Ultimately, the court found the clause to be valid and enforceable, and preferred the interpretation that made commercial sense; the clause provided one cap for all defaults with the level of cap depending on whether the first default occurred within the first 12 months of the contract or after.
Where there is more than one interpretation of a clause, the court will apply the one it deems more appropriate by looking at the intention of the parties and the wording of the contract itself. It is open to the court to prefer the interpretation that makes commercial sense but that is not to say that the court will redraft badly worded contractual provisions or correct a ‘bad bargain’ with the benefit of hindsight.
The court reasonably considered that the intention of the parties could be construed by reading it together with the other contractual provisions that sought to limit the total liability of Atos and by assuming that the parties intended the provision to have a reasonable and commercially sensible effect.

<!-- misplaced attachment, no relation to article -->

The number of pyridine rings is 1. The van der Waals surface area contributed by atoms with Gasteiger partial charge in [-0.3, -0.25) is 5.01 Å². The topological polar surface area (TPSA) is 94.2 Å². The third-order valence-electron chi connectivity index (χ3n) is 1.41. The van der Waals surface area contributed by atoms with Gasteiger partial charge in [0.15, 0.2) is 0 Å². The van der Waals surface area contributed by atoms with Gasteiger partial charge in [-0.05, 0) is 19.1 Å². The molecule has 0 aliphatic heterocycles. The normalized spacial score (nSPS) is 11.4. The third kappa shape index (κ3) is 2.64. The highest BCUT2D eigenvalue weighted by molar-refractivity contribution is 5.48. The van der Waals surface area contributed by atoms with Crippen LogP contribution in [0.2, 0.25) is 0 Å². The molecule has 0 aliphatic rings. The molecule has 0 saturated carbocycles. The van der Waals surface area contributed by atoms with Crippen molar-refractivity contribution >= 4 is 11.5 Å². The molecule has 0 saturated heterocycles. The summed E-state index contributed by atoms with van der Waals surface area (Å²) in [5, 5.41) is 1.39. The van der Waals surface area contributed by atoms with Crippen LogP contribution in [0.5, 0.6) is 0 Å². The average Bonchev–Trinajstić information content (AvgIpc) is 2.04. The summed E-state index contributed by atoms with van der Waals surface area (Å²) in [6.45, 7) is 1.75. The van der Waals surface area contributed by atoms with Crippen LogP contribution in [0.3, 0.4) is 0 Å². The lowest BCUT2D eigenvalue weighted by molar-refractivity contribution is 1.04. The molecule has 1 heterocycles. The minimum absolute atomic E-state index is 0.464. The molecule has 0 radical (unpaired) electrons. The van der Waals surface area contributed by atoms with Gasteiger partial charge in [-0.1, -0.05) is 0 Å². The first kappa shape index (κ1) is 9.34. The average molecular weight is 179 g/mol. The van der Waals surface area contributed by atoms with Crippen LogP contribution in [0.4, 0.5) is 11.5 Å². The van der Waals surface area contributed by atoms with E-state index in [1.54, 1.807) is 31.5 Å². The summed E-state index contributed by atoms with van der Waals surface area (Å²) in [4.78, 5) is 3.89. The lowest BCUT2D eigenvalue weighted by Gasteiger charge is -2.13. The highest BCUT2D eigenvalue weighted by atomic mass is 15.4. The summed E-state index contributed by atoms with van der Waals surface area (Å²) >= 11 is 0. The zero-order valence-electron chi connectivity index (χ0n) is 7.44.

This was decided as a preliminary issue and should narrow the issues in dispute, making it more likely that broad terms of settlement can be agreed. However, costly litigation could have been avoided had the contractual provisions been drafted with more precision. It is inevitable that parties turn their attention to what a contract actually means once a dispute crystallises but it is also worth pointing out that it would still have been open to the parties to agree what the exclusion provisions meant, which would have avoided the need for court intervention.
For more information on wasted expenditure or any of the other issues raised in this article, please contact Nichola Board in the Commercial Litigation team by emailing [email protected] or calling 0117 394 5034.